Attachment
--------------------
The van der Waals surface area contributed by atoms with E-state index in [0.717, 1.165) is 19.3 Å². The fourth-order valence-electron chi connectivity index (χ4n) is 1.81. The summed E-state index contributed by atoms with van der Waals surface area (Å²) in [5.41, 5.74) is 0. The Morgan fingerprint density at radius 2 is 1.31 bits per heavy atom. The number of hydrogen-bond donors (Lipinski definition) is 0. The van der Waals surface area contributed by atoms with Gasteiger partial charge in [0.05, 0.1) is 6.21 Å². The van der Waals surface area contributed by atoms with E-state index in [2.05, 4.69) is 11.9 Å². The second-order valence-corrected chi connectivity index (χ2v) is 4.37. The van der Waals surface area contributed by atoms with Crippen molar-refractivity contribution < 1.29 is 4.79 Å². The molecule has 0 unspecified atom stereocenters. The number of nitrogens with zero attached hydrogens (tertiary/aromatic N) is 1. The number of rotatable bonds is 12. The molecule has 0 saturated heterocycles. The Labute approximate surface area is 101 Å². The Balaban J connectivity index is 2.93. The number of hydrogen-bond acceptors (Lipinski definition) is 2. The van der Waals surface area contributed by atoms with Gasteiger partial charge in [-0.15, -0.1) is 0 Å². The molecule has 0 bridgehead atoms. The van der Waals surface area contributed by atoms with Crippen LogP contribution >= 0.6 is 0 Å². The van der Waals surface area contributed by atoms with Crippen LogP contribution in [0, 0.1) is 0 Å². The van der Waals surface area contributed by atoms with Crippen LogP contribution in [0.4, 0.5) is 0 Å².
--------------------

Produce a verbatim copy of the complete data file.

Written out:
The van der Waals surface area contributed by atoms with E-state index in [0.717, 1.165) is 19.3 Å². The fourth-order valence-electron chi connectivity index (χ4n) is 1.81. The summed E-state index contributed by atoms with van der Waals surface area (Å²) in [5.41, 5.74) is 0. The Morgan fingerprint density at radius 2 is 1.31 bits per heavy atom. The number of hydrogen-bond donors (Lipinski definition) is 0. The van der Waals surface area contributed by atoms with Gasteiger partial charge in [0.05, 0.1) is 6.21 Å². The van der Waals surface area contributed by atoms with E-state index in [2.05, 4.69) is 11.9 Å². The second-order valence-corrected chi connectivity index (χ2v) is 4.37. The van der Waals surface area contributed by atoms with Crippen molar-refractivity contribution < 1.29 is 4.79 Å². The molecule has 0 unspecified atom stereocenters. The number of nitrogens with zero attached hydrogens (tertiary/aromatic N) is 1. The number of rotatable bonds is 12. The molecule has 0 saturated heterocycles. The Labute approximate surface area is 101 Å². The Balaban J connectivity index is 2.93. The number of hydrogen-bond acceptors (Lipinski definition) is 2. The van der Waals surface area contributed by atoms with Gasteiger partial charge in [-0.15, -0.1) is 0 Å². The molecule has 0 bridgehead atoms. The van der Waals surface area contributed by atoms with Crippen LogP contribution >= 0.6 is 0 Å². The van der Waals surface area contributed by atoms with Crippen LogP contribution in [0, 0.1) is 0 Å². The van der Waals surface area contributed by atoms with Crippen LogP contribution in [0.4, 0.5) is 0 Å².